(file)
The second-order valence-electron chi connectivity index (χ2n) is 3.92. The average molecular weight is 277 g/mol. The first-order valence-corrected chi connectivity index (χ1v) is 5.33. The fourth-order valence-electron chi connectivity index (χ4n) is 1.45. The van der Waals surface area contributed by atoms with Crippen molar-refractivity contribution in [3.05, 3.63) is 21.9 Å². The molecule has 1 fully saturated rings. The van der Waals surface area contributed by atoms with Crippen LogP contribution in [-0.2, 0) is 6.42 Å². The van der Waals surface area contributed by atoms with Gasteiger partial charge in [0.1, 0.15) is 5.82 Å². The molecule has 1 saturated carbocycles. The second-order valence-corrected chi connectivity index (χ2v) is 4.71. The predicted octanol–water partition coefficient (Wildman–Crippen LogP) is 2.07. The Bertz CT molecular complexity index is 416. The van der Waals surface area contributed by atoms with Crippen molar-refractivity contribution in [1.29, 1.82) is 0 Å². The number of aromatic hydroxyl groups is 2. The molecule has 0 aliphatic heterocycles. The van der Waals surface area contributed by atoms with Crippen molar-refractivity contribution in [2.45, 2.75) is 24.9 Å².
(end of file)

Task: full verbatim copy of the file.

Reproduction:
The second-order valence-electron chi connectivity index (χ2n) is 3.92. The average molecular weight is 277 g/mol. The first-order valence-corrected chi connectivity index (χ1v) is 5.33. The fourth-order valence-electron chi connectivity index (χ4n) is 1.45. The van der Waals surface area contributed by atoms with Crippen molar-refractivity contribution in [3.05, 3.63) is 21.9 Å². The molecule has 1 fully saturated rings. The van der Waals surface area contributed by atoms with Crippen LogP contribution in [-0.2, 0) is 6.42 Å². The van der Waals surface area contributed by atoms with Gasteiger partial charge in [0.1, 0.15) is 5.82 Å². The molecule has 1 saturated carbocycles. The second-order valence-corrected chi connectivity index (χ2v) is 4.71. The predicted octanol–water partition coefficient (Wildman–Crippen LogP) is 2.07. The Bertz CT molecular complexity index is 416. The van der Waals surface area contributed by atoms with Crippen molar-refractivity contribution in [1.29, 1.82) is 0 Å². The number of aromatic hydroxyl groups is 2. The molecule has 0 aliphatic heterocycles. The van der Waals surface area contributed by atoms with Crippen molar-refractivity contribution in [2.45, 2.75) is 24.9 Å².